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Kinkead v. Humana, Inc.

United States District Court, D. Connecticut

July 19, 2016



          Jeffrey Alker Meyer United States District Judge

         This case raises a basic but well-settled question about the intersection of law and time. In 2013, the U.S. Department of Labor (DOL) promulgated a new administrative rule to expand the class of workers to whom employers must pay higher wages for overtime work under the Fair Labor Standards Act (FLSA). The rule had an effective date of January 1, 2015. But just as the rule was to take hold, a federal district judge in the District of Columbia vacated the rule on the ground that it was inconsistent with the statute. The DOL appealed, and several months later the D.C. Circuit reversed the district court’s decision. The Supreme Court has recently denied certiorari.

         Although the legal validity of the rule is now clear, a temporal question lingers about what date the rule should be considered to have taken effect. Are employers like the defendants in this case liable to pay overtime only from the date that the D.C. Circuit’s mandate issued in October 2015 to overturn the district court’s decision that vacated the rule? Or. are employers liable to pay overtime as of the agency’s initial effective date in January 2015?

         I conclude that the rule took effect on the effective date set forth by the agency. This conclusion follows from long-established law that gives retroactive effect to federal judicial decisions. Indeed, “[t]he principle that statutes operate only prospectively, while judicial decisions operate retrospectively, is familiar to every law student.” United States v. Sec. Indus. Bank, 459 U.S. 70, 79 (1982). Accordingly, insofar as defendants seek dismissal on a theory that would negate the agency’s choice of an effective date and preclude retroactive application of the D.C. Circuit’s decision, I will deny defendants’ motion to dismiss the complaint in this case.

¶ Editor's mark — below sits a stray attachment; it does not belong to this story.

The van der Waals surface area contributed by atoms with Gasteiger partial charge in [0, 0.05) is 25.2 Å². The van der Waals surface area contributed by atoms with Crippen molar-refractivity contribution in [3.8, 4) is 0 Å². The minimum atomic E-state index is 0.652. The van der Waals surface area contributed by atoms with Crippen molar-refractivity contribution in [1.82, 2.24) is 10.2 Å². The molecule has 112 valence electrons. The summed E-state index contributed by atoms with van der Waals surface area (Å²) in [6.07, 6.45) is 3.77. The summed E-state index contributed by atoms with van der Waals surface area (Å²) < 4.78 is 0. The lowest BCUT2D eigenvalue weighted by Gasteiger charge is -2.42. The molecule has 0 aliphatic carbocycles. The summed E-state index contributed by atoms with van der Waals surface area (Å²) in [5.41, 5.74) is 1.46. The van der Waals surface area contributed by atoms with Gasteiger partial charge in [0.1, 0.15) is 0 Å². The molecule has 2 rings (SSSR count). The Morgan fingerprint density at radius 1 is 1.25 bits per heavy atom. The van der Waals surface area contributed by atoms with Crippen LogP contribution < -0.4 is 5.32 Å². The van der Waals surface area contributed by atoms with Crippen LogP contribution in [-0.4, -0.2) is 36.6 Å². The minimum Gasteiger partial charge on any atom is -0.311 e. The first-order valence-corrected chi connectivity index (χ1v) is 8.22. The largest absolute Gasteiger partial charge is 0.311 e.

From 2011 to May 2015, plaintiff worked for defendants as a home healthcare worker who performed “companionship services” work. Companionship services workers provide in-home care to elderly or disabled people who need help caring for themselves. Plaintiff’s hours varied from week to week, but she alleges that in some weeks-including some weeks during the five months that she was employed from January to May 2015-she worked more than 40 hours per week. Plaintiff complains that she was not paid overtime for the excess hours she worked in 2015, despite a new rule from the DOL that required third-party employers like defendants to pay overtime for companionship services workers as of January 1, 2015.

         The FLSA’s overtime pay requirements apply to most domestic service workers but, prior to 2015, third-party employers like the defendants in this case were exempt from this requirement for their companionship services workers. See generally Long Island Care at Home, Ltd. v. Coke, 551 U.S. 158 (2007). In 2013, the DOL used its rulemaking power to remove the companionship services exemption for workers who provided such services by means of third-party employer arrangements; the DOL explained that “[t]o better ensure that the domestic service employees to whom Congress intended to extend FLSA protections in fact enjoy those protections, the new regulatory text precludes third party employers (e.g., home care agencies) from claiming the exemption for companionship services or live-in domestic service employees.” Application of the Fair Labor Standards Act to Domestic Service, 78 FR 60454-01; see also 29 C.F.R. § 552.109 (“Third party employers of employees engaged in companionship services . . . may not avail themselves of the minimum wage and overtime exemption . . . even if the employee is jointly employed by the individual or member of the family or household using the services.”). The DOL set an effective date for its new rule of January 1, 2015. See 29 C.F.R. §552.109.

         A lobbying group of home healthcare corporations (not directly including defendants) challenged the DOL’s new rule in the United States District Court for the District of Columbia. See Home Care Ass’n of Am. v. Weil, 76 F.Supp. 3d 138 (D.D.C. 2014). The court vacated the DOL’s new rule, concluding for reasons not at issue here that the DOL’s rule was in conflict with the FLSA. See ibid.